The field of environmental justice is riven with conflicts over the scope, measurement, evaluation, nature and seriousness of environmental problems. This course takes a seminar approach to develop options for resolving environmental justice problems using both practical and theoretical approaches for communication, understanding and analysis to bridge interests, reconcile differences, reduce confusions and improve environmental decision making. The course will investigate and evaluate the effectiveness and possibilities of policies that can highlight, educate and develop understanding among communities concerned with environmental issues. The course will focus on how communication can encourage discussion about potential causes and responses to environmental justice concerns. A primary area of the course will be to examine how disenfranchised groups understand environmental justice within a hierarchy of community concerns, accumulated experience and particular histories within communities. The course has an applied aspect and will look at a local manifestation of how environmental justice is inseparable from broader components of justice such as living and working conditions, violence, powerlessness, marginalization, and processes producing and reproducing inequities. Offered online, annually. Prerequisite: 420.614 Environmental Policymaking and Policy Analysis, equivalent course, or experience.

Poor and developing countries are predicted to bear the brunt of climate change. This course will focus on key sectors such as agriculture, forestry, biodiversity, water resources, human health, and tourism and the ways in which poorer and developing counties are impacted by and adapting to climate change. This course may focus on a region or a specific country depending on the instructor. Assessment and evaluation of demographic trends, environmental challenges such as retreating ice, potential flood hazards, ecosystem impacts, as well as health issues will be incorporated. International instruments such as adaptation funds, carbon funds, clean development mechanisms, and reduced deforestation/degradation strategies and policies will be investigated in a comparative analysis of impacts and adaptation responses of countries around the world. Offered online, annually.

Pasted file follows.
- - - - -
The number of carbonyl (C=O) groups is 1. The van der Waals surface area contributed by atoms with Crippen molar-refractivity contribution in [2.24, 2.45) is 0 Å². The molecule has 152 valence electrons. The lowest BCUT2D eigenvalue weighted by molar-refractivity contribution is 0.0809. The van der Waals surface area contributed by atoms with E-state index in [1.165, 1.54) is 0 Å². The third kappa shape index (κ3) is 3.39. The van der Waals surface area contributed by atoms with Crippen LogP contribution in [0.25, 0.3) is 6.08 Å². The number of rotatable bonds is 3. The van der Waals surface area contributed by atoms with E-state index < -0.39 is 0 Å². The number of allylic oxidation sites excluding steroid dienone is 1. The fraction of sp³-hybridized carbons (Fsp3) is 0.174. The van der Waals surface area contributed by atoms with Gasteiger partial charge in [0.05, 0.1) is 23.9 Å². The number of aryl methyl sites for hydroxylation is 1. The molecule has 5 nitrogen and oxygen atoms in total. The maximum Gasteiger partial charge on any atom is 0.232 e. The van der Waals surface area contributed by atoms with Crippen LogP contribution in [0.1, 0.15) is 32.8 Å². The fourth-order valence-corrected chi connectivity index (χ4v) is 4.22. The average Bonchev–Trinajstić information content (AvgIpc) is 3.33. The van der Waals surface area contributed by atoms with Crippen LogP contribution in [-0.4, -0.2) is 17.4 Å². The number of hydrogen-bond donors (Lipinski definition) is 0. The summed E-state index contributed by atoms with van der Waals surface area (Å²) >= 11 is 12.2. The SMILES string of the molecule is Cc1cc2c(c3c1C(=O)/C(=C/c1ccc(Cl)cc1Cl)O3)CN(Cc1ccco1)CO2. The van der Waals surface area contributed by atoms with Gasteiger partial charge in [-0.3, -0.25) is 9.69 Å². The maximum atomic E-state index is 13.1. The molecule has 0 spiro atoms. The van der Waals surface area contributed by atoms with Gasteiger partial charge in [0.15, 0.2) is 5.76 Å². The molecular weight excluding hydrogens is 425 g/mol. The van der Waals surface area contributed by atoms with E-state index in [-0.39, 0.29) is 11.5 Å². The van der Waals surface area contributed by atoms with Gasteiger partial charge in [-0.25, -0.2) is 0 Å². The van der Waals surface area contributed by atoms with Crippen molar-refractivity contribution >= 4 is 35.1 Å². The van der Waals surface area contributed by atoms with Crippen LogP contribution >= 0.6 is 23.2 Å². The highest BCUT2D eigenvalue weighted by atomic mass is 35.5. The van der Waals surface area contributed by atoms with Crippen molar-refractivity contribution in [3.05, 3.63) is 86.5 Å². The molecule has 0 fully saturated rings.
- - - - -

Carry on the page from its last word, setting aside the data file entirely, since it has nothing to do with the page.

This course introduces community development concepts via discussion of the environmental-social-economic nexus in developing countries. Students will seek answers to key questions such as: (a) How rural communities in developing countries interact with their natural environment (b) What are the drivers, tradeoffs, and feedback loops of such interactions and what lessons can be drawn to seek common ground for sustainability (c) how do interaction between social, environmental, and economic dimensions shape communities to adapt to changes in these dimensions (d) what are some of the successful models of sustainable community development and environmental management (e) what is the fundamental concept of sustainability and factors that influence sustainability and its pathways (f) what are some of the efforts in place through government, nonprofits, and the private sector to assist developing countries in attaining sustainability. Students will discuss topics ranging from energy saving stoves in the Himalayas; to indigenous practices in Africa for mitigating human-wildlife conflict within buffer zones; to community-driven approaches for water management and agriculture; to community forestry and leasehold forestry models. In addition to key problems and challenges, students will be introduced to important tools used to translate ideas into sustainable action, such as project logical frameworks. By the end of the course, students interested in international, community, and sustainable development would be able to engage in related debates and be familiar with approaches and techniques for designing sustainability solutions.

Environmental Ethics is a philosophical discipline that examines the moral relationship between humans and the natural environment. For individuals and societies, it can help structure our experience of nature, environmental problems, human-environmental relations, and ecological awareness. Beginning with a comprehensive analysis of their own values, students will explore complex ethical questions, philosophical paradigms and real-life case studies through readings, films and seminar discussions. Traditional ethical theories, including consequentialism, deontology, and virtue ethics will be examined and applied. Environmental moral worldviews, ranging from anthropocentric to ecocentric perspectives, will be critically evaluated. Organized debates will help students strengthen their ability to deconstruct and assess ethical arguments and to communicate viewpoints rooted in ethical principles. Students will apply ethical reasoning skills to an examination of contemporary environmental issues including, among others, biodiversity conservation, environmental justice, climate change, and overpopulation. Students will also develop, defend and apply their own personal environmental ethical framework. A basic understanding of modern environmental history and contemporary environmental issues is required. Prior experience with philosophy and ethics is not required.

The environment plays an important role affecting public health. This course will explore major topics in the area of environmental health, examining sources, routes, and health outcomes associated with exposure to microbial, chemical and physical agents in the environment. This course will cover how such agents affect human disease at the individual, community, and population level. Students will also explore how environmental health challenges are addressed through development of policy in a regulatory framework.